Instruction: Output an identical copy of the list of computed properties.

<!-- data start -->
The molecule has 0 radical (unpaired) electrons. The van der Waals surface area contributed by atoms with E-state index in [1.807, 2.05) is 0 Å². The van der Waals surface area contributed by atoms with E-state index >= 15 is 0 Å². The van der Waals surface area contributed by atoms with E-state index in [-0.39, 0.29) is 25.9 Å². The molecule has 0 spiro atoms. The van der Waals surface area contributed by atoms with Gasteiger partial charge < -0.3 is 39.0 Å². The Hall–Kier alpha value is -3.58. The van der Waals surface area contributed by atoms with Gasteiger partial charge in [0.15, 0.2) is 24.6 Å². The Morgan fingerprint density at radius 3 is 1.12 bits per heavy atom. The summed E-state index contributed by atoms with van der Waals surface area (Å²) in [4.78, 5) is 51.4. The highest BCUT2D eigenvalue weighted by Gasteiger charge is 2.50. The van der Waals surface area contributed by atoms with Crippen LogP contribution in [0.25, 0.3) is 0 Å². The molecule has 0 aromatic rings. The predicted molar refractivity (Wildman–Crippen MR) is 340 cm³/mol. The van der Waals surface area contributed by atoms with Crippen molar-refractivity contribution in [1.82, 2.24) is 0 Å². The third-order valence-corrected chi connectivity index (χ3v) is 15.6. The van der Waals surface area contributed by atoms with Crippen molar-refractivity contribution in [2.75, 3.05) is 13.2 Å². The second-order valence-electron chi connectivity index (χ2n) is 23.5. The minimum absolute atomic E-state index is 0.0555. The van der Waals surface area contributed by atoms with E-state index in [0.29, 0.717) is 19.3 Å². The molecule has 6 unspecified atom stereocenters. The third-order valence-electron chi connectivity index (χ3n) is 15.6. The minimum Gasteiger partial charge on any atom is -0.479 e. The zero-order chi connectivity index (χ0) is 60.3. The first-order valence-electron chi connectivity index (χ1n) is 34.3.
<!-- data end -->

The molecule has 0 radical (unpaired) electrons. The van der Waals surface area contributed by atoms with E-state index in [1.807, 2.05) is 0 Å². The van der Waals surface area contributed by atoms with E-state index >= 15 is 0 Å². The van der Waals surface area contributed by atoms with E-state index in [-0.39, 0.29) is 25.9 Å². The molecule has 0 spiro atoms. The van der Waals surface area contributed by atoms with Gasteiger partial charge < -0.3 is 39.0 Å². The Hall–Kier alpha value is -3.58. The van der Waals surface area contributed by atoms with Gasteiger partial charge in [0.15, 0.2) is 24.6 Å². The Morgan fingerprint density at radius 3 is 1.12 bits per heavy atom. The summed E-state index contributed by atoms with van der Waals surface area (Å²) in [4.78, 5) is 51.4. The highest BCUT2D eigenvalue weighted by Gasteiger charge is 2.50. The van der Waals surface area contributed by atoms with Crippen LogP contribution in [0.25, 0.3) is 0 Å². The molecule has 0 aromatic rings. The predicted molar refractivity (Wildman–Crippen MR) is 340 cm³/mol. The van der Waals surface area contributed by atoms with Crippen molar-refractivity contribution in [1.82, 2.24) is 0 Å². The third-order valence-corrected chi connectivity index (χ3v) is 15.6. The van der Waals surface area contributed by atoms with Crippen molar-refractivity contribution in [2.75, 3.05) is 13.2 Å². The second-order valence-electron chi connectivity index (χ2n) is 23.5. The minimum absolute atomic E-state index is 0.0555. The van der Waals surface area contributed by atoms with E-state index in [0.29, 0.717) is 19.3 Å². The molecule has 6 unspecified atom stereocenters. The third-order valence-electron chi connectivity index (χ3n) is 15.6. The minimum Gasteiger partial charge on any atom is -0.479 e. The zero-order chi connectivity index (χ0) is 60.3. The first-order valence-electron chi connectivity index (χ1n) is 34.3.